St. Patrick's disciple, St. Finian.
Ireland in St. Patrick's time had no parishes or dioceses. Our Church operated through it's monasteries, and I'd like to draw your attention to Finian, a monk who was trained in the monastery of Patrick at Armagh. Patrick's successor as abbot at Armagh sent young Finian over to a monastery in Wales to help them in their stand against the invaders.
The Welsh monastery was of importance to the Church and to civilization in that over the fifth and sixth centuries, with the Norsemen ravaging all the monasteries of Europe, the monks from all the mainland monasteries had been carrying all their scrolls of secular and sacred value to that Welsh monastery to keep them in existence.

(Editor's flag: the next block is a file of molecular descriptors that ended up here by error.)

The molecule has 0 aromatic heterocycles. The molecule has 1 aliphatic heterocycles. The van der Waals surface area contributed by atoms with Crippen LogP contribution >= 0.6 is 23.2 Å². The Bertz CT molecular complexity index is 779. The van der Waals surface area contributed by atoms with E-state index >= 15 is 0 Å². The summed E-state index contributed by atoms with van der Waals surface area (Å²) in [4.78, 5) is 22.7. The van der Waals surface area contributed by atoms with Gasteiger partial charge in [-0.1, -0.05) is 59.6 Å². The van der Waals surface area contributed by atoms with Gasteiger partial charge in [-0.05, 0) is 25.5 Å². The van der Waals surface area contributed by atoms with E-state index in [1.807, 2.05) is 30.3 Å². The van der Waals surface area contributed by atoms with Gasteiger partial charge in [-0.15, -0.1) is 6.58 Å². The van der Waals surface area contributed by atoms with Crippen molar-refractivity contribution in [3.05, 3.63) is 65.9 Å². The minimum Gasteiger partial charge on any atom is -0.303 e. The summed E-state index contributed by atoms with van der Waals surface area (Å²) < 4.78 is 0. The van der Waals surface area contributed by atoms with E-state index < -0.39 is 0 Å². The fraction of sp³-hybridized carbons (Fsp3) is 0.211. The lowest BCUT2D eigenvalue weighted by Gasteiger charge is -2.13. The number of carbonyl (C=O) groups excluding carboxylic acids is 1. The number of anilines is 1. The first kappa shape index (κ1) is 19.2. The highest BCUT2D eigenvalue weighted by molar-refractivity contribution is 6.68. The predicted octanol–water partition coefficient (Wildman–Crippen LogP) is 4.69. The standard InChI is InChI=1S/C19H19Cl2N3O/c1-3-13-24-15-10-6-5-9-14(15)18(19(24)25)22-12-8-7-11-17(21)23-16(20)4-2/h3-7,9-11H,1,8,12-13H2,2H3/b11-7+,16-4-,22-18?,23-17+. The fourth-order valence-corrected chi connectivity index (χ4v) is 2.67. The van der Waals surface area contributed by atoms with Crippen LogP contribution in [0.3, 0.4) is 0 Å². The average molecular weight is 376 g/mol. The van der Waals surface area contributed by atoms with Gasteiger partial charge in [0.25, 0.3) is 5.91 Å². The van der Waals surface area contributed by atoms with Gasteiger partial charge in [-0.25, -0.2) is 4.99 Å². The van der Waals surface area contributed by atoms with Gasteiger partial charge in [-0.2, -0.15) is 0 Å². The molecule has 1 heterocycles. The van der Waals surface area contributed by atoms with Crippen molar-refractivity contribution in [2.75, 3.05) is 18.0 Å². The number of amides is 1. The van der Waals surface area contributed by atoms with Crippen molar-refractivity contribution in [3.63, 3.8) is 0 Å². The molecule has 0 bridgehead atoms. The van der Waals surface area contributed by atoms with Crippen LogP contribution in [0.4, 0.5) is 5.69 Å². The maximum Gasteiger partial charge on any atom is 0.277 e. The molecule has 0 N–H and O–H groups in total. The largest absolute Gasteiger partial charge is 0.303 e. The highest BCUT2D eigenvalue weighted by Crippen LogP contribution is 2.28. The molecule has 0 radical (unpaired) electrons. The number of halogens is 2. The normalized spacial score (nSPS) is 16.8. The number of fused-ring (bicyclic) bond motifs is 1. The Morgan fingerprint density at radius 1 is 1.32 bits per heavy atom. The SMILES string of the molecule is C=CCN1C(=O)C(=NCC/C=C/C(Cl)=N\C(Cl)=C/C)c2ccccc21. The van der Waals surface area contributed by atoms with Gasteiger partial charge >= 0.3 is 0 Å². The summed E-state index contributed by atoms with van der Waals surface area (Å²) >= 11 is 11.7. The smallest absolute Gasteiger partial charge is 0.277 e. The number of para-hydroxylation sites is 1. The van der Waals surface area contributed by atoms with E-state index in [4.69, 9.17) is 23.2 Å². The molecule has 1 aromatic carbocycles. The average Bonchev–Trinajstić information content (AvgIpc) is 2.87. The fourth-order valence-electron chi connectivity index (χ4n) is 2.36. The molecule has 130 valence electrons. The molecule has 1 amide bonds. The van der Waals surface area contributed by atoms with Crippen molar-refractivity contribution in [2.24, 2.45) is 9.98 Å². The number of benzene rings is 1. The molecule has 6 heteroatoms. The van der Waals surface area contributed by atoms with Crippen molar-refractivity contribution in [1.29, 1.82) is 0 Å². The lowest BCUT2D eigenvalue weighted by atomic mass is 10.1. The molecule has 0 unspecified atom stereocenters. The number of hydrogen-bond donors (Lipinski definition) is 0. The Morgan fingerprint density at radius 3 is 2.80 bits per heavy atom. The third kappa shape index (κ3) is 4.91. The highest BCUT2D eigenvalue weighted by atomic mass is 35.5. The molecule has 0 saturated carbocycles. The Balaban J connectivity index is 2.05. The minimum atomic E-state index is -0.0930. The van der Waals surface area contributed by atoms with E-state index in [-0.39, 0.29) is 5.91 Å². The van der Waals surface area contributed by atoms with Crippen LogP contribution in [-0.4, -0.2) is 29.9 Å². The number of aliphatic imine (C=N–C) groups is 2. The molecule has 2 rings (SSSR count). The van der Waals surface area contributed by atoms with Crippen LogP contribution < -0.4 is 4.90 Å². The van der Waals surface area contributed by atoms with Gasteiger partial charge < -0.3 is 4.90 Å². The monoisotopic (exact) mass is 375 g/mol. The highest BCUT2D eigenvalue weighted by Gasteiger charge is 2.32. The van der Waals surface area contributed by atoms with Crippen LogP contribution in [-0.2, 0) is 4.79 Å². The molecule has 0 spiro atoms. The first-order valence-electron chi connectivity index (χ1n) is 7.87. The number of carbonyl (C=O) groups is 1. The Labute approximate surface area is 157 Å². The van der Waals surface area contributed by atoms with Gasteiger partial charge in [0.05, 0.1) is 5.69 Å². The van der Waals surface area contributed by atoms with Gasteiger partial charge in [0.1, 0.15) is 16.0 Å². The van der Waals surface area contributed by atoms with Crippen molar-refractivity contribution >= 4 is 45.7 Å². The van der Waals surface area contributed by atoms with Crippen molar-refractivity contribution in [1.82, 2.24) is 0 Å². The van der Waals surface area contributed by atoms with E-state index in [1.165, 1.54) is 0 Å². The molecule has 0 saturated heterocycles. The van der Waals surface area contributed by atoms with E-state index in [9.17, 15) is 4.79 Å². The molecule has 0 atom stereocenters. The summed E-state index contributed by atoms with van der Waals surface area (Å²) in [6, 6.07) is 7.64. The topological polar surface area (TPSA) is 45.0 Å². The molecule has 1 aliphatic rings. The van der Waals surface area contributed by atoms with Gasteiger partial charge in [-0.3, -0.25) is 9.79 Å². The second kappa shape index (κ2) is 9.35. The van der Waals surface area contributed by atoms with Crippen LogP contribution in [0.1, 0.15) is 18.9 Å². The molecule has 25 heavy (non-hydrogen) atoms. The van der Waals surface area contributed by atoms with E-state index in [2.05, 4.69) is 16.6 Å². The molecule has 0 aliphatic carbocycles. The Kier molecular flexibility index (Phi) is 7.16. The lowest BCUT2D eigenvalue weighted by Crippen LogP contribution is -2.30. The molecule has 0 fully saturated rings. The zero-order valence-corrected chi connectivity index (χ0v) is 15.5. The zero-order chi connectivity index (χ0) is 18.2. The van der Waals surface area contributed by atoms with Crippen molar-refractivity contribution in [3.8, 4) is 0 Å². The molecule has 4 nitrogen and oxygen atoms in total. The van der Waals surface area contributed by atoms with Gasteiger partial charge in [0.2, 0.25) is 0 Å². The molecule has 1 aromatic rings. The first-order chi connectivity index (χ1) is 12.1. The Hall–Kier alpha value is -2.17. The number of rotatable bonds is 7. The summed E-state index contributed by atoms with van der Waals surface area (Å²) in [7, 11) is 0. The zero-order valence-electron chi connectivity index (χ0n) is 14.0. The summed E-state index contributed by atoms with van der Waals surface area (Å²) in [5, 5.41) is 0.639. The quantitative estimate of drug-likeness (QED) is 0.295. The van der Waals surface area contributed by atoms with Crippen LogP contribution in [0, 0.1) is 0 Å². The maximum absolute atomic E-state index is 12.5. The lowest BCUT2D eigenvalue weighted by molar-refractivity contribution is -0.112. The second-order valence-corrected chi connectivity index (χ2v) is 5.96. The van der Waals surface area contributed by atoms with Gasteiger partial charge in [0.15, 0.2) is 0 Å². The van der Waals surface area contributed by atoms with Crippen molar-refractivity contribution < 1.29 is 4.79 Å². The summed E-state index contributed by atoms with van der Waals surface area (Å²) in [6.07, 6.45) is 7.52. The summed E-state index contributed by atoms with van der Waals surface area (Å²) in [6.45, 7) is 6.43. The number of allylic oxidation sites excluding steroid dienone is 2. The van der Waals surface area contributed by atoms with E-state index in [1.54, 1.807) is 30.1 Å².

In ten years after his leaving Ireland for Wales, Finian trained a group of monks to copy those precious scroll, and then he brought his copies to Ireland, to a place called Clonard in the county of Meath.
Traveling around Ireland by myself in 1980, I stopped at a church in the town of Nenagh where I found each of the windows dedicated to an Irish saint I had never heard of. There was Jarlath, Finbar, Colman, Ciaran.I found a plaque the identified the saints as the "Twelve Apostles of Ireland." They had been monks whom Finian had set to work copying the books of the Bible along with the literary treasures of Greek and Latin literature.
So, in honoring St. Patrick we must also honor the monks he trained to preserve the books of the Bible, and the Philosophical and Literary works of the ancient world: works that would have been lost in the Dark Ages.